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United States v. Johns
April 14, 2009
UNITED STATES OF AMERICA, PLAINTIFF,
ARLINDA L. JOHNS, DEFENDANT.
The opinion of the court was delivered by: J. Phil Gilbert U.S. District Judge
This matter comes before the Court on defendant's pro se Motion for Extension of Time (Doc. 89). Arlinda Johns filed a Notice of Appeal from this Court's Order denying her motion for a reduced sentence pursuant to the amended federal sentencing guidelines. The Order was entered on February 2, 2009. Johns received a copy of the Order on February 5, 2009. She placed her Notice of Appeal in the prison's mail system on February 18, 2009.*fn1 The Notice was received and filed by the district clerk's office on February 23, 2009. The Court of Appeals informed Johns that her Notice of Appeal was six days late. Johns asks for an extension of time to file her Notice of Appeal, contending that she had erroneously calculated the time in which she had to appeal an adverse decision from the date on which she received a copy of the decision rather than the date of entry of the decision. Therefore, excluding court holidays and weekends, Johns believed she had until February 20, 2009 to place her notice of appeal in the prison's mail system.*fn2
Federal Rule of Appellate Procedure 4(b)(4) allows the district court to briefly extend the time to file a notice of appeal for a period not to exceed 30 days upon a finding of excusable neglect or good cause. Fed. R. App. P. 4(b)(4). Excusable neglect can include omissions through carelessness and mistake. Robb v. Norfolk & Western Ry. Co., 122 F.3d 354, 359 (7th Cir. 1997) ("excusable neglect" in Rule 60(b) context) (citing Matter of Bulic, 997 F.2d 299, 302 (7th Cir. 1993) (bankruptcy context)); see Pioneer Inv. Servs. Co. v. Brunswick Assocs. Ltd., 507 U.S. 380, 388-89 (1993) (bankruptcy context). A court should determine whether neglect is excusable by weighing the equities, taking into account all of the relevant circumstances including the danger of prejudice to the opposing party, the length of and reason for the delay, the potential impact on judicial proceedings, and whether the negligent party acted in good faith. Pioneer, 507 U.S. at 395; Matter of Bulic, 997 F.2d at 302. The court has discretion to determine whether neglect is excusable. Robb, 122 F.3d at 361.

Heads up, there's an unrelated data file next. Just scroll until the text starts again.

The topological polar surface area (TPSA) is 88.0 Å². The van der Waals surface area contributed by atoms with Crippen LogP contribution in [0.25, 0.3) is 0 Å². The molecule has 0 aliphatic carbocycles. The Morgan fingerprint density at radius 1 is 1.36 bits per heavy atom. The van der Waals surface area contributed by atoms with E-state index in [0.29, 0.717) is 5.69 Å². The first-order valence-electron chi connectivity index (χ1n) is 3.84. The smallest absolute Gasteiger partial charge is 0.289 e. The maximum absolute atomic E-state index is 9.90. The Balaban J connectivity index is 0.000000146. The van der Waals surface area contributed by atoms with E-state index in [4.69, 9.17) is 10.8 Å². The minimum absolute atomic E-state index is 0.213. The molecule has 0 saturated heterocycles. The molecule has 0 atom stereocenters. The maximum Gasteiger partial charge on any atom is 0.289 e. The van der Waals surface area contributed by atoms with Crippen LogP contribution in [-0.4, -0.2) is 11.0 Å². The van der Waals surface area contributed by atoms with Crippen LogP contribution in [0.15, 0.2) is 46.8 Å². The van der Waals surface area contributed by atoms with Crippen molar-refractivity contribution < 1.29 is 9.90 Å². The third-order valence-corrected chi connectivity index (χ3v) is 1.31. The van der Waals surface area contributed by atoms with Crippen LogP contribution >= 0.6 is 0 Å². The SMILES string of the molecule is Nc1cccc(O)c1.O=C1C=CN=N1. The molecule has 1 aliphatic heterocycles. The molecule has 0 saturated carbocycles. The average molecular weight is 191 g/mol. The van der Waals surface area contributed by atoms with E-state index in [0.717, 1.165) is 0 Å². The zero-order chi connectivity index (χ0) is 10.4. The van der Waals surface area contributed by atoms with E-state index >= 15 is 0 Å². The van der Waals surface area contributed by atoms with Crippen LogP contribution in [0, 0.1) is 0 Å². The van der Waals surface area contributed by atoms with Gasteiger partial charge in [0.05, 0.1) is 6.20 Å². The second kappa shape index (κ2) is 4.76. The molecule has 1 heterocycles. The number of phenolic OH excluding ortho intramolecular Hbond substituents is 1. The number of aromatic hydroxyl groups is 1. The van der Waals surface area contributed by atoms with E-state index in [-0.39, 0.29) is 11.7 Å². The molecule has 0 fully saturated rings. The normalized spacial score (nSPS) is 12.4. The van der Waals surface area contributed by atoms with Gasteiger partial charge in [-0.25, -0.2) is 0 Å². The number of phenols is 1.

Here, Johns filed the late Notice due to excusable neglect. The length of delay was only a few days. Additionally, Johns acted promptly in filing her Notice as soon as she received word of the Court's Order. Finally, Johns calculation of the time in which she had to file her notice was not unreasonable and she appears to have acted in good faith.
Accordingly, the Court GRANTS Johns's Motion for an Extension of Time (Doc. 89) and grants her an additional 30 days from the expiration of the time otherwise prescribed by Federal Rule of Appellate Procedure 4(b).
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